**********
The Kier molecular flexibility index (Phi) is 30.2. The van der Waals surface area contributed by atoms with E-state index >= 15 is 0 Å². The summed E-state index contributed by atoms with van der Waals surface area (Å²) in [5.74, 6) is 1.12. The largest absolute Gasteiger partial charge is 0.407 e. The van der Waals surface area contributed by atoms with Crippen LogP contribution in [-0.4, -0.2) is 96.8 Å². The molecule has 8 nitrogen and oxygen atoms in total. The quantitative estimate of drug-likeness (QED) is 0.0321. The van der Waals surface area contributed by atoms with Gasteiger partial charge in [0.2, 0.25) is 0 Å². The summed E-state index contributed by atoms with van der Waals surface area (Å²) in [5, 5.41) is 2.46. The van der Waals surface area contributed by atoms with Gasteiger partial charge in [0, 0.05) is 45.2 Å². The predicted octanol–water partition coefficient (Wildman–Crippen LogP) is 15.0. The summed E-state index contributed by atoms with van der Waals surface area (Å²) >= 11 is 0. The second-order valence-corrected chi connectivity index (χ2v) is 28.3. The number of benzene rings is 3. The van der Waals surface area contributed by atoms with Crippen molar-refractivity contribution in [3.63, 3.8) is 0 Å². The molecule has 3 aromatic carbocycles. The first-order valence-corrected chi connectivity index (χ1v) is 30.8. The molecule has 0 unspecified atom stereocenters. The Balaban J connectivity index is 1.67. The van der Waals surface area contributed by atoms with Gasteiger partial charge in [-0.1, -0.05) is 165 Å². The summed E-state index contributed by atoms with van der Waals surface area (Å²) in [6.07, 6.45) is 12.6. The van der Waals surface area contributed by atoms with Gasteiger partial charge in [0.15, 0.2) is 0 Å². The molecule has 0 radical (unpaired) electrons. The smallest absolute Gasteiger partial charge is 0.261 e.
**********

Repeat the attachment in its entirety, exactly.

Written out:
The Kier molecular flexibility index (Phi) is 30.2. The van der Waals surface area contributed by atoms with E-state index >= 15 is 0 Å². The summed E-state index contributed by atoms with van der Waals surface area (Å²) in [5.74, 6) is 1.12. The largest absolute Gasteiger partial charge is 0.407 e. The van der Waals surface area contributed by atoms with Crippen LogP contribution in [-0.4, -0.2) is 96.8 Å². The molecule has 8 nitrogen and oxygen atoms in total. The quantitative estimate of drug-likeness (QED) is 0.0321. The van der Waals surface area contributed by atoms with Gasteiger partial charge in [0.2, 0.25) is 0 Å². The summed E-state index contributed by atoms with van der Waals surface area (Å²) in [5, 5.41) is 2.46. The van der Waals surface area contributed by atoms with Gasteiger partial charge in [0, 0.05) is 45.2 Å². The predicted octanol–water partition coefficient (Wildman–Crippen LogP) is 15.0. The summed E-state index contributed by atoms with van der Waals surface area (Å²) >= 11 is 0. The second-order valence-corrected chi connectivity index (χ2v) is 28.3. The number of benzene rings is 3. The van der Waals surface area contributed by atoms with Crippen molar-refractivity contribution in [3.63, 3.8) is 0 Å². The molecule has 3 aromatic carbocycles. The first-order valence-corrected chi connectivity index (χ1v) is 30.8. The molecule has 0 unspecified atom stereocenters. The Balaban J connectivity index is 1.67. The van der Waals surface area contributed by atoms with Gasteiger partial charge in [-0.1, -0.05) is 165 Å². The summed E-state index contributed by atoms with van der Waals surface area (Å²) in [6.07, 6.45) is 12.6. The van der Waals surface area contributed by atoms with Gasteiger partial charge in [0.15, 0.2) is 0 Å². The molecule has 0 radical (unpaired) electrons. The smallest absolute Gasteiger partial charge is 0.261 e.